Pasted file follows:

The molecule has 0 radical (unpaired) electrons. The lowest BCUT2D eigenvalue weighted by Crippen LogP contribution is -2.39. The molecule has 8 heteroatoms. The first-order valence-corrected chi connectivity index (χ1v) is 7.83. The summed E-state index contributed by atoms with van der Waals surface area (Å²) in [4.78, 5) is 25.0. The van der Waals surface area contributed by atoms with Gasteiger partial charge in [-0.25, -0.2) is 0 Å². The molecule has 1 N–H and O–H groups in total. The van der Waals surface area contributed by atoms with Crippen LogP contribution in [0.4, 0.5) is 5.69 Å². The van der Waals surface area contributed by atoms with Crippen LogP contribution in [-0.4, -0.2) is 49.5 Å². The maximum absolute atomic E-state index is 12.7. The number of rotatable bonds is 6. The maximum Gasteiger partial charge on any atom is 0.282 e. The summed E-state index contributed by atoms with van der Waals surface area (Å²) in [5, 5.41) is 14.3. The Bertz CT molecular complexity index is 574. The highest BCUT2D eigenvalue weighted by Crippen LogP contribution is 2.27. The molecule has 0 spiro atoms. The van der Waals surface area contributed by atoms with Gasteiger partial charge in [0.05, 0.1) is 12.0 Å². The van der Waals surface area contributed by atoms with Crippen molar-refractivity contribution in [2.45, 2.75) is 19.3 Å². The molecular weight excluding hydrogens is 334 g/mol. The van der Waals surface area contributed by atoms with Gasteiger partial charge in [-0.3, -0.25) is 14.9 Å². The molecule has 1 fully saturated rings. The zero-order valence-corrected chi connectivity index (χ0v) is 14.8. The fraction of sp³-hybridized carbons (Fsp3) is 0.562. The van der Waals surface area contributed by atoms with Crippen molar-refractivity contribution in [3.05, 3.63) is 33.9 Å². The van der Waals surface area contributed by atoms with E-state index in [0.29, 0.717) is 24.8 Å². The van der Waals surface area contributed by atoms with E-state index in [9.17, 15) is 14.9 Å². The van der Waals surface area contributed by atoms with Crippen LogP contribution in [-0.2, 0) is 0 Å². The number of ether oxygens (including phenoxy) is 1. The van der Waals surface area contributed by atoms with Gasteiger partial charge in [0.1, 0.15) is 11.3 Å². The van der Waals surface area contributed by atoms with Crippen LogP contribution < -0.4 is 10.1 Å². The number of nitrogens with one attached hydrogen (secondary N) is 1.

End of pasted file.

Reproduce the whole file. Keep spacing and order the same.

The molecule has 0 radical (unpaired) electrons. The lowest BCUT2D eigenvalue weighted by Crippen LogP contribution is -2.39. The molecule has 8 heteroatoms. The first-order valence-corrected chi connectivity index (χ1v) is 7.83. The summed E-state index contributed by atoms with van der Waals surface area (Å²) in [4.78, 5) is 25.0. The van der Waals surface area contributed by atoms with Gasteiger partial charge in [-0.25, -0.2) is 0 Å². The molecule has 1 N–H and O–H groups in total. The van der Waals surface area contributed by atoms with Crippen LogP contribution in [0.4, 0.5) is 5.69 Å². The van der Waals surface area contributed by atoms with Crippen LogP contribution in [-0.4, -0.2) is 49.5 Å². The maximum absolute atomic E-state index is 12.7. The number of rotatable bonds is 6. The maximum Gasteiger partial charge on any atom is 0.282 e. The summed E-state index contributed by atoms with van der Waals surface area (Å²) in [5, 5.41) is 14.3. The Bertz CT molecular complexity index is 574. The highest BCUT2D eigenvalue weighted by Crippen LogP contribution is 2.27. The molecule has 0 spiro atoms. The van der Waals surface area contributed by atoms with Gasteiger partial charge in [0.05, 0.1) is 12.0 Å². The van der Waals surface area contributed by atoms with Crippen molar-refractivity contribution in [2.45, 2.75) is 19.3 Å². The molecular weight excluding hydrogens is 334 g/mol. The van der Waals surface area contributed by atoms with Gasteiger partial charge in [-0.3, -0.25) is 14.9 Å². The molecule has 1 fully saturated rings. The zero-order valence-corrected chi connectivity index (χ0v) is 14.8. The fraction of sp³-hybridized carbons (Fsp3) is 0.562. The van der Waals surface area contributed by atoms with Crippen molar-refractivity contribution in [3.05, 3.63) is 33.9 Å². The van der Waals surface area contributed by atoms with E-state index in [0.29, 0.717) is 24.8 Å². The van der Waals surface area contributed by atoms with E-state index in [9.17, 15) is 14.9 Å². The van der Waals surface area contributed by atoms with Crippen LogP contribution in [-0.2, 0) is 0 Å². The number of ether oxygens (including phenoxy) is 1. The van der Waals surface area contributed by atoms with Gasteiger partial charge in [0.1, 0.15) is 11.3 Å². The van der Waals surface area contributed by atoms with Crippen LogP contribution < -0.4 is 10.1 Å². The number of nitrogens with one attached hydrogen (secondary N) is 1.